By John Grant, Week Eighteen, 2020


The Lord also will be a refuge for the oppressed, a refuge in times of trouble.“(Ps 9:9).

“In God is my salvation and my glory; The rock of my strength, and my refuge, is in God” (Ps 62:7).

“I will say of the Lord, He is my refuge and my fortress; My God, in Him I will trust” (Ps 91:2).

In the Old Testament, when Israel conquered, divided and possessed the land of Canaan, God designated six special cities called the “Cities of Refuge.” These cities were a place of safety for the man who accidentally killed another person. It was a place where he could flee and find protection from “the avenger of blood.” The one responsible for the accidental homicide would quickly need a place of sanctuary to escape the dead man’s family who would be pursuing him. Ultimately, the man’s innocence or guilt would be determined by the elders. But in the meantime, until the emotions subsided and tempers cooled, the one seeking asylum was safe in the city of refuge.

The cities of refuge were easily accessible and always available. Their gates were open to all who needed them. They were place of security, shelter and safety– a constant reminder of God’s grace and mercy. No wonder Jehovah is often referred to by the Psalmist as his refuge. The word “refuge” is from a verb that literally means “to flee.” It denotes “a shelter; a rock of refuge.” Inherent in the word is the idea of safety. Care. And protection from danger.

Life is filled with many trials, troubles, temptations and even tragedies. Sickness. Suffering. Death. Divorce. Financial setbacks. All of these trouble us. Or our friends, family or brethren at some time in our lives. Currently, we’re experiencing a crisis as we deal with COVID-19. It has filled many with worry. Fear. Even panic. Sadly, some have even taken their own lives due to the financial fall out as a result. This is a time that calls for calm. Faith. Trust. And reliance on the Lord. We have a place of refuge to which we can seek shelter during this storm.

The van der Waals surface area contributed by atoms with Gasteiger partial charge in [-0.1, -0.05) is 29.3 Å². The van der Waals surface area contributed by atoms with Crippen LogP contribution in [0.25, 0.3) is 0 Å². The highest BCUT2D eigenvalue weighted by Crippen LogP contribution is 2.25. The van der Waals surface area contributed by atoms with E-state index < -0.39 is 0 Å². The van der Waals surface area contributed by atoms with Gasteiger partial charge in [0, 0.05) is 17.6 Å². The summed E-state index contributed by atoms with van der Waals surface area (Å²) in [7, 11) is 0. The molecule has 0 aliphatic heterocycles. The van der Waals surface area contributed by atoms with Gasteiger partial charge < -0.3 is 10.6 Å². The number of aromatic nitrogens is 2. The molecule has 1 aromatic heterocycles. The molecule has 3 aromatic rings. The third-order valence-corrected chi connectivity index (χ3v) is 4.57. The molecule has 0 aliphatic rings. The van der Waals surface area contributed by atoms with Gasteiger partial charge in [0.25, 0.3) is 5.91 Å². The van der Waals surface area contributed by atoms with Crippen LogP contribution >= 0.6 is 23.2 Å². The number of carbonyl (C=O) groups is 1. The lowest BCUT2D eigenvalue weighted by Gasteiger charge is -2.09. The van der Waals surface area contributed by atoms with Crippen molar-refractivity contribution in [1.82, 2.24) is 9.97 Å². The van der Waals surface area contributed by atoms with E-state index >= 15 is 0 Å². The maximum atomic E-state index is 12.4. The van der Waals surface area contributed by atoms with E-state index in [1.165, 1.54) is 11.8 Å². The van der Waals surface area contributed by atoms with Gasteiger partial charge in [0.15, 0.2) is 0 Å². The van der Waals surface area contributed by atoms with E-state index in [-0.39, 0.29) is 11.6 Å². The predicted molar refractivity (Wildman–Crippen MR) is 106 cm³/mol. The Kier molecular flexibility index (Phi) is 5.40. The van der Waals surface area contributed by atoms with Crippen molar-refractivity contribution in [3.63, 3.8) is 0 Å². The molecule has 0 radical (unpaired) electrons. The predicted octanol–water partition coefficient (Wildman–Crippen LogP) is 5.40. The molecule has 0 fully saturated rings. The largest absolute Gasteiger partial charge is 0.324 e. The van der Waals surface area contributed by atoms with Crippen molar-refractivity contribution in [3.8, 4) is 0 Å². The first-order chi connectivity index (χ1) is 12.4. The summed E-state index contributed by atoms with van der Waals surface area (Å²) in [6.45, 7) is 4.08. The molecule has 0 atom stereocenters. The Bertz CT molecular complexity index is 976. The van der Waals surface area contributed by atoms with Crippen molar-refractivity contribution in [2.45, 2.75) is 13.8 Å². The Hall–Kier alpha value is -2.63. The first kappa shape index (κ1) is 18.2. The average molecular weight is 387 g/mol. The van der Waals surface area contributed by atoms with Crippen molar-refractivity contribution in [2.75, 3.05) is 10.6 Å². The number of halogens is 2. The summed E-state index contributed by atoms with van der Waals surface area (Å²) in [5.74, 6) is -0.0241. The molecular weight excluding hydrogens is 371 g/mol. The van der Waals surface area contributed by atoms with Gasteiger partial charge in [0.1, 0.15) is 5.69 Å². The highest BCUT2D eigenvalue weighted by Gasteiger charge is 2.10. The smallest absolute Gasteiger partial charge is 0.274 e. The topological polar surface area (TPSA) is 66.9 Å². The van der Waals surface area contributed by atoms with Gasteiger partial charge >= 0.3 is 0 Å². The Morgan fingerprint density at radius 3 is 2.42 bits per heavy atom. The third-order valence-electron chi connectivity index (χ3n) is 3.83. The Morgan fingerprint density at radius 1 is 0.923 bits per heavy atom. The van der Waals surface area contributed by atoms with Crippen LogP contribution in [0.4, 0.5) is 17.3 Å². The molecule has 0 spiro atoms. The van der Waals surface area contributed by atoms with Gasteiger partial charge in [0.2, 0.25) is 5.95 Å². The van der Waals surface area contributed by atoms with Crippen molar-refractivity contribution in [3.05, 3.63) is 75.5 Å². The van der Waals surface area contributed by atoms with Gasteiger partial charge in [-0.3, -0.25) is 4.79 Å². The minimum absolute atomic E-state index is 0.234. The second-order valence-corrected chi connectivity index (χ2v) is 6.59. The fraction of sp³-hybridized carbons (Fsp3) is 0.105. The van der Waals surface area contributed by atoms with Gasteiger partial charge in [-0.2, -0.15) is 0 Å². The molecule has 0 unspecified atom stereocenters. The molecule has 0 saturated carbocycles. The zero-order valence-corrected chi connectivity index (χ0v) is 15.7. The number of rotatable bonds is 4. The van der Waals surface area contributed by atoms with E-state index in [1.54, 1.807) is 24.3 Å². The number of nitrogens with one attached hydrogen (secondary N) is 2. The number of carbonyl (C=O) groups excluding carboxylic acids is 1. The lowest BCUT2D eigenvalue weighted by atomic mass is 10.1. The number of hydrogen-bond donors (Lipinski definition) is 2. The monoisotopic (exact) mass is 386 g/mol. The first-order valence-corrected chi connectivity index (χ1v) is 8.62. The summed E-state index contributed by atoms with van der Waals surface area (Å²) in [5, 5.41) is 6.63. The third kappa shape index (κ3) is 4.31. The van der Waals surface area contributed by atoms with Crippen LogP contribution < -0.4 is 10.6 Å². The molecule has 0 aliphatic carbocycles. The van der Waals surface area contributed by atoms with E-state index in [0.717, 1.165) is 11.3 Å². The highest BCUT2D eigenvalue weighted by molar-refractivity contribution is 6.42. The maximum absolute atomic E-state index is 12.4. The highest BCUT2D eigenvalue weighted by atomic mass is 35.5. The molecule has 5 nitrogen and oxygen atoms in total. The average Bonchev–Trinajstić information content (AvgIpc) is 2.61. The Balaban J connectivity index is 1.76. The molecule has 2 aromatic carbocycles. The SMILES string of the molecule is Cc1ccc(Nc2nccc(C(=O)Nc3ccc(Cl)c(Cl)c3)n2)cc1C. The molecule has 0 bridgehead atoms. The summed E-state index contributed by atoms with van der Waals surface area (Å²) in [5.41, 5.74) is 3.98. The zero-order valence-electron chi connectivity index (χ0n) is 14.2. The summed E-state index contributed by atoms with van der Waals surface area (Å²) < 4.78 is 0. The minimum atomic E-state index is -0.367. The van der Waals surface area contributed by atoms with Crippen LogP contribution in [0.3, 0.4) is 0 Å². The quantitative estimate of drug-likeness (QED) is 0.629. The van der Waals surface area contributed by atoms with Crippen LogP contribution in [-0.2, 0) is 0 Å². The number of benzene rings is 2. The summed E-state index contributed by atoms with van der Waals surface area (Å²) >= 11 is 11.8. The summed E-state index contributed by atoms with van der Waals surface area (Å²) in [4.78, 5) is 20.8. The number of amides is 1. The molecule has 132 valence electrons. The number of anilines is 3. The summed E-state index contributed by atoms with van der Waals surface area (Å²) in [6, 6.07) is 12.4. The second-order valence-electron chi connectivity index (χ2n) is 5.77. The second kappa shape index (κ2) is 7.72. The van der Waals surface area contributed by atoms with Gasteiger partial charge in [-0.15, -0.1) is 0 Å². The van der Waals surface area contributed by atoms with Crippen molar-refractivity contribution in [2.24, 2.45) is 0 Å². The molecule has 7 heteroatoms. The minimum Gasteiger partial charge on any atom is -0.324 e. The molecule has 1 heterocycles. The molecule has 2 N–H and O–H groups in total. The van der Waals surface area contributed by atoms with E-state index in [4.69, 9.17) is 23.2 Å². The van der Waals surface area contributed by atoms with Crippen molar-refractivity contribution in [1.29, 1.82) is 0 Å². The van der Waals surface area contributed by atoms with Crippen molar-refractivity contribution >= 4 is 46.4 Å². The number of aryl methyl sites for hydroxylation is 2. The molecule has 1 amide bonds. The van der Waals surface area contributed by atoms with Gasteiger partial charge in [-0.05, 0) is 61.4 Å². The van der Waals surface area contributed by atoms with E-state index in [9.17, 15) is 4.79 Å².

When life as we know it has been turned upside down, when everything seems to be falling apart, and when the future looks uncertain and even foreboding, we know that our God is a dependable fortress to whom we can flee, find protection and feel safe.

This is something that the secular world has trouble understanding. Vice-President Pence has been ridiculed for his faith and calling for people to pray during this crisis. Mike Lindell, the founder of My Pillow, was unmercifully mocked for his statement of faith at a recent Cornoavirus press conference for encouraging people to pray and read their Bibles.

Faith in God during these stressful times provides comfort, consolation and contentment, mentally, emotionally and spiritually. Through prayer, meditation and the promises of scripture our hope lies not in political or scientific solutions, but in the power, providence and protection of the Almighty.

Our God of righteousness. He offers a divine shoulder to lean on. The everlasting arms. We share in divine association and fellowship. He’s our rock and fortress. He lifts us to new heights. And even in tough times we can experience the joy of our salvation.

God is not a spectator in our suffering, but a shelter for those struggling during the severe storms of life. Lean on Him and on Him alone as we travel these pandemic waters.

Contributed by The Preacher Man Ken Weliever



By owning fewer possessions, we reserve time, money, and energy for the things that matter most. So, take some time to focus on the things you own and what can be removed, today or in the future. The Minimalist